Tuesday, November 27, 2012

Reelin in the Years solo w/tabs




Here is the classic solo from the truly wonderful "Reelin in the Years" Steely Dan as played by Elliot Randall. Steely Dan was/is known for their use of jazz musicians to weave their blend of jazz/pop/rock. Any band looking to play some of their tunes should get ready for some seriously heavy heavy harmonic twists and turns. Some of the top jazz players in the world have played with the band over the years and Mr Randall is no exception.

Analysis
This solo is over a G5/G6/G7 standard blues shuffle modulating to A5/A6/A7. The opening note accents the major 7th over G (F#) before hitting the A on the chord change and stepping down ending on the 5th (E). Then into a phrase focusing on the 3rds of both chords as they change. Up next a little walk up through the Amin blues scale, ending on the G root nailing the change. The solo concludes with another walk up from a different starting note through the Amin blues scale... BUT this time it is played over the G chord - which changes the tonality of the G accompaniment to the role of the dominant b7. The solos concludes on the 'money' resolution (a.k.a. the root) of the A chord. Beautiful working example of a soloist who is soloing IN the chords not OVER. He adds some chromaticisms to enhance the jazz sound, but aside from that this is some textbook stuff harmonically speaking.

Getting the sound
I really did not get the sound... but it is a semi hollow-body guitar, through a fuzz pedal, into what sounds to me like a twin style amp. It's very present and in your face with little reverb. 

The files
Here is the TAB sheet for your downloading pleasure.


Tuesday, November 13, 2012

Goodbye to Romance solo w/tabs



Anyone who reads this blog knows Randy Rhoads is definitely one of my main sources of inspiration. I think the world of this guy's playing and am deeply saddened we didn't get more from him. I know I am not alone in this. For all you intermediate level players, this solo is a nice starting point for his style as most of it is pretty manageable but VERY musical.

Analysis
This solo moves through a pretty diatonic D Major progression. During the important 'drama' notes, Randy is nailing chord tones - almost always. Typically one of the notes of the major triad - (root- D, 3rd -F# or 5th - A).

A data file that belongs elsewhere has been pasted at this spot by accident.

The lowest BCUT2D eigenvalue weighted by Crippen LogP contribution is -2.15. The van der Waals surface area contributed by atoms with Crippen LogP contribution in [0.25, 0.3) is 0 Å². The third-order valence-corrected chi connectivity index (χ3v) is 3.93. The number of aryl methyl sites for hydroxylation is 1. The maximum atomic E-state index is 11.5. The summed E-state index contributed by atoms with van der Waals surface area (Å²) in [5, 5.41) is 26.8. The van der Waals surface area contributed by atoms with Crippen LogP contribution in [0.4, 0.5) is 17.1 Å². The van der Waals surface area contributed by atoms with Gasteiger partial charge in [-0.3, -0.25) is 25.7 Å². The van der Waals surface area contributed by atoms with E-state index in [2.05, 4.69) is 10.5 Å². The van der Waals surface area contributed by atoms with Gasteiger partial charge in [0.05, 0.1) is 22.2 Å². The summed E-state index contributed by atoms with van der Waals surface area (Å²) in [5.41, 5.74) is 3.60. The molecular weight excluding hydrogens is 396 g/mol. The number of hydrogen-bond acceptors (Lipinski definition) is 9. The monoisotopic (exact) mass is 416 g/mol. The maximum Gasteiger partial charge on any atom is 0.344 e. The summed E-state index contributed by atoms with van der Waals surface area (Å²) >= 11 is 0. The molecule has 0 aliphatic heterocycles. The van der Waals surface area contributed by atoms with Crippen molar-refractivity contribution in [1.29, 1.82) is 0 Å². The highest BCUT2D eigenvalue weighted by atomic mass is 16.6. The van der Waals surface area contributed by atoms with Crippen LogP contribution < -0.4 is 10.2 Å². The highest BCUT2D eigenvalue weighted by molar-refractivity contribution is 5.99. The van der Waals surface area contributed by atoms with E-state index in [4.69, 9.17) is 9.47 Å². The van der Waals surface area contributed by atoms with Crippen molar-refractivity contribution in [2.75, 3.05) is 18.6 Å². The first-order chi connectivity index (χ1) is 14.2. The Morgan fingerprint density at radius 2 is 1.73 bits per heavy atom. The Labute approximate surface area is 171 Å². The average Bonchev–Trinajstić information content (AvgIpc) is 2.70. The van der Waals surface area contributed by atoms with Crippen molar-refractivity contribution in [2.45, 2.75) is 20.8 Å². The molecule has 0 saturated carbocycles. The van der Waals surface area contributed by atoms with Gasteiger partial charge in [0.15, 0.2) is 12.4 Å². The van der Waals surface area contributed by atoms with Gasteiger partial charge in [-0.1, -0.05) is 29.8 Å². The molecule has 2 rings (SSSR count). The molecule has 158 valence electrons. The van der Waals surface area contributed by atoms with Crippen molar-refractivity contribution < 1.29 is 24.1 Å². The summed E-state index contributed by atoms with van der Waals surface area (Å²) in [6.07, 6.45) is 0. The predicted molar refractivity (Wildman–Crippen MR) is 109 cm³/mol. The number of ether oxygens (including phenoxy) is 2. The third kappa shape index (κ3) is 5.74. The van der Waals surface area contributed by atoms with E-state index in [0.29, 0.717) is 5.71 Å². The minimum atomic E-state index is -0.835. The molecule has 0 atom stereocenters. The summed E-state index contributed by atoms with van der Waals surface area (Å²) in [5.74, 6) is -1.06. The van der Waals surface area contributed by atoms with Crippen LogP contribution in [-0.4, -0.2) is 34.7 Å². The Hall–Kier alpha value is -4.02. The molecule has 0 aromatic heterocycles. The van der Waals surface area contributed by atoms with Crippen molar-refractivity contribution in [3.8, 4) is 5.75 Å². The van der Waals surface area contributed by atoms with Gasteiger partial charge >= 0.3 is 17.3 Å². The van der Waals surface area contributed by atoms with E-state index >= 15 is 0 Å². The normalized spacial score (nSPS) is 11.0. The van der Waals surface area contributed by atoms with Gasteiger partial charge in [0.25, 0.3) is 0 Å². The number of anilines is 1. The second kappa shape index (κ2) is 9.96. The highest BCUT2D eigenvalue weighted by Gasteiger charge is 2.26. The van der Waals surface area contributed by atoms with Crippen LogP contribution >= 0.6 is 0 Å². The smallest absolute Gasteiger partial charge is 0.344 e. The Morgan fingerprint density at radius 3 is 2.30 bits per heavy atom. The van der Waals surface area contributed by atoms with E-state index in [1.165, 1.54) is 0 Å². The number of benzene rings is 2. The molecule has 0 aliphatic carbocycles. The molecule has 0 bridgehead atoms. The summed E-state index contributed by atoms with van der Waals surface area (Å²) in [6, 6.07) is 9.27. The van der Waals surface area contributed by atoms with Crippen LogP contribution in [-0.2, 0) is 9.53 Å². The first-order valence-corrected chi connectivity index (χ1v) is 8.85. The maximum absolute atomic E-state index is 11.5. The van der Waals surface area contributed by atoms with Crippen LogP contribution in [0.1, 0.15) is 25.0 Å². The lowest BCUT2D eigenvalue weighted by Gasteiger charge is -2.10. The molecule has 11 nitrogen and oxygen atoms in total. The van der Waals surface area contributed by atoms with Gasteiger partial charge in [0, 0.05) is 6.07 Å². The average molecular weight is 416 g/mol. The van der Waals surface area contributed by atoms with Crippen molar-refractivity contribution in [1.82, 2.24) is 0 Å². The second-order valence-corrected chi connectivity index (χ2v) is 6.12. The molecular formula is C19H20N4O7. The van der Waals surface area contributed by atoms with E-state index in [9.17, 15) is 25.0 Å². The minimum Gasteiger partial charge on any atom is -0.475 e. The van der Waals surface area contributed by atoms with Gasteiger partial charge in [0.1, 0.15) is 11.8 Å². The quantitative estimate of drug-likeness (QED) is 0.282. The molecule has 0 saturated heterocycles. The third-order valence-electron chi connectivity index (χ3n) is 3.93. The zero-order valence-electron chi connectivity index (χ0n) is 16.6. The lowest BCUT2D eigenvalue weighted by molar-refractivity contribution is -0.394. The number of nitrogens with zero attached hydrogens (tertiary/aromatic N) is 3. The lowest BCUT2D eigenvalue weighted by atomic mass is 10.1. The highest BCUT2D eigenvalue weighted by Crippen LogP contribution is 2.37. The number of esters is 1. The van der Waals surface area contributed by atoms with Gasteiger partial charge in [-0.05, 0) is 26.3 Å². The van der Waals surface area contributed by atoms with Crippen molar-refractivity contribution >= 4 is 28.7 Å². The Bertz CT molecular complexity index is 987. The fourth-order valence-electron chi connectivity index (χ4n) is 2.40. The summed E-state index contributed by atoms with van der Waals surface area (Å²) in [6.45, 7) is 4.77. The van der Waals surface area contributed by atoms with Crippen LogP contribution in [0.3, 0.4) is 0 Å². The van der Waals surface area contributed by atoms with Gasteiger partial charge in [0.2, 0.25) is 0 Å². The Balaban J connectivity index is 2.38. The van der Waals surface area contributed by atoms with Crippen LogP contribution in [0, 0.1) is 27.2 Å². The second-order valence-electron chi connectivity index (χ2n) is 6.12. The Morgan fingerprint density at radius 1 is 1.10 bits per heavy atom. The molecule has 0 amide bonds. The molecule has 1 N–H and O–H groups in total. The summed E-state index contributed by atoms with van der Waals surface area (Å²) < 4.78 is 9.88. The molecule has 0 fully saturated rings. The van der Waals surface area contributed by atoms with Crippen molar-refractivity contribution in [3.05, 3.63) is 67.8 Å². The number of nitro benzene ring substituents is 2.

(BTW - by now some of you readers should be recognizing that I say "hits chord tones" in my analysis of these solos a LOT. We're I a smart youngin' I would make chord tone soloing a regular part of my practice routine)

During the fast line in bar 3 - some of this is pretty obliterated as Randy liked to double and triple his solos. This gives his sound that pseudo chorus-y effect and ultra wide spread. Very cool, but tough to discern clearly when lifting his stuff. He loved to move up the neck as he does in this bar of this solo. So if you want to grab Randy's approach to transition lines moving up the neck, this run is a pretty great working example.

Getting the sound
Les Paul loaded with Humbuckers - through a Marshall. I used a Strat, I really should have grabbed the Paul. The real key though is in double tracking the recording takes. 

The files
Here is the TAB sheet for your downloading pleasure.


Thursday, November 8, 2012

You Shook Me All Night Long solo w/tabs



Angus Young is one of the most ferocious rock/blues player to ever lift the instrument. He's been part of our culture for so long now that people tend to take the calibre his playing for granted. Every note is attacked and drenched with vibrato, scrapes, bends & general head smashing. Playing the notes is one part.. Playing the intensity is where the SOUND lives. I always say when I hear people suggesting Angus is simply and OK player, that if he was playing in a room with just you and his amp, he would blow your doors off. If he isn't an excellent player then I truly don't know who is.

Analysis
This solo is mostly straight up G minor pentatonic stuff. Near the end of the solo Angus temporarily hints at a G Major tonality... although it could be analyzed as a little dash of Dorian .. to me it feels more major. It definitely has the signature uplifting feel of the Major tonality.

Getting the sound

Not much to this! Guitar > SG with humbucking pickups - to cable - to Marshall amp. No pedals, no muss no fuss.

The files
Here is the TAB sheet for your downloading pleasure.